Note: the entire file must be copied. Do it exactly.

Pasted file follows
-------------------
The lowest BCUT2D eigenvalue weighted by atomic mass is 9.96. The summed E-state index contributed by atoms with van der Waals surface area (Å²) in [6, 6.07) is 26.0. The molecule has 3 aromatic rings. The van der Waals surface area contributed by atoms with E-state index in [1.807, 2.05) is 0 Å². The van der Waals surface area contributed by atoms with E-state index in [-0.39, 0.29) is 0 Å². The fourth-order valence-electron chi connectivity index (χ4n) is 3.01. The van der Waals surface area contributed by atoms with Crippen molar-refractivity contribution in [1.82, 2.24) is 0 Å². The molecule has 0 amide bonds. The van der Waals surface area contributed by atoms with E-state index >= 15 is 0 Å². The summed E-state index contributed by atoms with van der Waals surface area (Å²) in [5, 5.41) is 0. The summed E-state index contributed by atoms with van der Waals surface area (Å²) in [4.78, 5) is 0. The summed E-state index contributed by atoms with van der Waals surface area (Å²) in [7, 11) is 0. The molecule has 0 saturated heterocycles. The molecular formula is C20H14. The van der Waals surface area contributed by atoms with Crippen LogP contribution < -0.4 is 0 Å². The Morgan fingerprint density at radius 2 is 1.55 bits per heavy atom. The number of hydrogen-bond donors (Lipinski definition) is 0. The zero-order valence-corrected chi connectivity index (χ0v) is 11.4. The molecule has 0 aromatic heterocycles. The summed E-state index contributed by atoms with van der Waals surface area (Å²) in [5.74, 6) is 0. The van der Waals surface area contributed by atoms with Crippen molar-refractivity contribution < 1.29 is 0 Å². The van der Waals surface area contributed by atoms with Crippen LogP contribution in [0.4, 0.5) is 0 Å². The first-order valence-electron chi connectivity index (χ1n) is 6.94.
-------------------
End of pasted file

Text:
The lowest BCUT2D eigenvalue weighted by atomic mass is 9.96. The summed E-state index contributed by atoms with van der Waals surface area (Å²) in [6, 6.07) is 26.0. The molecule has 3 aromatic rings. The van der Waals surface area contributed by atoms with E-state index in [1.807, 2.05) is 0 Å². The van der Waals surface area contributed by atoms with E-state index in [-0.39, 0.29) is 0 Å². The fourth-order valence-electron chi connectivity index (χ4n) is 3.01. The van der Waals surface area contributed by atoms with Crippen molar-refractivity contribution in [1.82, 2.24) is 0 Å². The molecule has 0 amide bonds. The van der Waals surface area contributed by atoms with E-state index >= 15 is 0 Å². The summed E-state index contributed by atoms with van der Waals surface area (Å²) in [5, 5.41) is 0. The summed E-state index contributed by atoms with van der Waals surface area (Å²) in [4.78, 5) is 0. The summed E-state index contributed by atoms with van der Waals surface area (Å²) in [7, 11) is 0. The molecule has 0 saturated heterocycles. The molecular formula is C20H14. The van der Waals surface area contributed by atoms with Crippen LogP contribution < -0.4 is 0 Å². The Morgan fingerprint density at radius 2 is 1.55 bits per heavy atom. The number of hydrogen-bond donors (Lipinski definition) is 0. The zero-order valence-corrected chi connectivity index (χ0v) is 11.4. The molecule has 0 aromatic heterocycles. The summed E-state index contributed by atoms with van der Waals surface area (Å²) in [5.74, 6) is 0. The van der Waals surface area contributed by atoms with Crippen molar-refractivity contribution < 1.29 is 0 Å². The van der Waals surface area contributed by atoms with Crippen LogP contribution in [0.4, 0.5) is 0 Å². The first-order valence-electron chi connectivity index (χ1n) is 6.94.